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Eur J Neurol. 2019 Aug 24. doi: 10.1111/ene.14074. [Epub ahead of print]

Treadmill training in patients affected by Charcot-Marie-Tooth neuropathy: results of a multicenter, prospective, randomized, single-blind, controlled study.

Author information

1
Department of Neuroscience, Rehabilitation, Ophthalmology, Genetics, Maternal and Child Health, University of Genoa, Genoa, Italy.
2
IRCCS Ospedale Policlinico San Martino, Genoa, Italy.
3
Department of Health Science, Biostatistics Section, University of Genoa, Genoa, Italy.
4
Fondazione IRCCS, Istituto Neurologico Carlo Besta, Milan, Italy.
5
Functional Neuromotor Rehabilitation Unit, IRCCS 'ICS Maugeri Spa - SB' Scientific Institute of Telese Terme, Telese Terme, Italy.
6
Department of Geriatrics, Neurosciences and Orthopedics, Catholic University of Sacred Heart, Rome, Italy.
7
Fondazione Don Carlo Gnocchi Onlus, Milan, Italy.
8
Neurology Section, Department of Neuroscience, Biomedicine and Movement Sciences, University of Verona, Verona, Italy.
9
Neuromotor and Cognitive Rehabilitation Research Center, Department of Neurosciences, Biomedicine and Movement Sciences, University of Verona, Verona, Italy.

Abstract

BACKGROUND AND PURPOSE:

Muscle-strengthening, stretching or proprioceptive treatments may slow symptom progression in Charcot-Marie-Tooth (CMT) neuropathy. The aim of the study was to evaluate safety and efficacy of treadmill training in CMT1A.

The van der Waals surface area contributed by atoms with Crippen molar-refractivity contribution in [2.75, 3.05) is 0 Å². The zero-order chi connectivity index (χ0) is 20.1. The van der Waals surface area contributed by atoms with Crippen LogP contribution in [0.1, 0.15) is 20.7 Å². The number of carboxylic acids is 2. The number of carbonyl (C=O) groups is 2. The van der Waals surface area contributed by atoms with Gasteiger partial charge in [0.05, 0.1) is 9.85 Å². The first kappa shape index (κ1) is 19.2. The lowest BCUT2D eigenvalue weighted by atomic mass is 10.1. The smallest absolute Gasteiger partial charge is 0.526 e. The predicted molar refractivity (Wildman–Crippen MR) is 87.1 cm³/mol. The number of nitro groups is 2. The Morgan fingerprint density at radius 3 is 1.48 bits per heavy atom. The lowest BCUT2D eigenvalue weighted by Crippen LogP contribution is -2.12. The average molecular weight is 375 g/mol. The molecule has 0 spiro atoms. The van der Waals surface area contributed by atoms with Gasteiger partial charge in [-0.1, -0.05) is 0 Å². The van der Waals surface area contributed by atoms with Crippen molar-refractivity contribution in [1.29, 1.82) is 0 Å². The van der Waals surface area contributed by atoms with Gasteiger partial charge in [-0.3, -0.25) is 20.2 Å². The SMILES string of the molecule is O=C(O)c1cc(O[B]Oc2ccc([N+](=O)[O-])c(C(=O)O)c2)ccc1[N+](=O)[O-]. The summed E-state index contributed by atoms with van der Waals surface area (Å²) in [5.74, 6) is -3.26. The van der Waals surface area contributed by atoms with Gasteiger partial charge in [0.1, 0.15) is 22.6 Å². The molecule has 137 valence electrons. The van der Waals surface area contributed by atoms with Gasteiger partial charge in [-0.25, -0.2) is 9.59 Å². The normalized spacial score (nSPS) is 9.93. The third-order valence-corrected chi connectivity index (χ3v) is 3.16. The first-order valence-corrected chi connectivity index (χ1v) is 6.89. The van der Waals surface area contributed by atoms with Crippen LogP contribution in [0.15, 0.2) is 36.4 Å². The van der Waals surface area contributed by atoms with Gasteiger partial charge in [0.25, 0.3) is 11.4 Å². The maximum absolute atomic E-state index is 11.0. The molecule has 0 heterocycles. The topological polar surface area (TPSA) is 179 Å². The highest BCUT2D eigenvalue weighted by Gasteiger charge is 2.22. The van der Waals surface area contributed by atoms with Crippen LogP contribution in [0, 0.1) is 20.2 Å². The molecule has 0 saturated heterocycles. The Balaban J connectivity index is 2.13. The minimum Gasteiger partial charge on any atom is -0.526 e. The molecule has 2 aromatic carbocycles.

METHODS:

We planned a multicenter, prospective, randomized, single-blind, controlled study. We recruited 53 outpatients affected by CMT1A and randomized them into two treatment groups: one underwent stretching and proprioceptive exercise, whereas the other was additionally treated with treadmill training (TreSPE). Primary outcome measures (OMs) were the walking evaluations and secondary OM was the balance assessment. All participants were assessed at baseline and after 3 and 6 months of treatment.

RESULTS:

Most patients showed an improvement in at least one OM after 3 months [42/47 (89.4%)] and 6 months [38/40 (95%)] of treatment. No adverse events were reported in either group.

CONCLUSIONS:

The most important finding was that both stretching and proprioceptive exercise and treadmill training had an objective benefit on patients affected by CMT disease, without causing overwork weakness. We had a low rate of drop out and did not find deterioration in motor performance. Our results also confirm that applying evidence-based medicine methods to rehabilitative research is the correct way to test the efficacy of a treatment.

KEYWORDS:

Charcot-Marie-Tooth disease; aerobic exercise; evidence-based medicine; muscle fatigue; rehabilitation

PMID:
31444929
DOI:
10.1111/ene.14074

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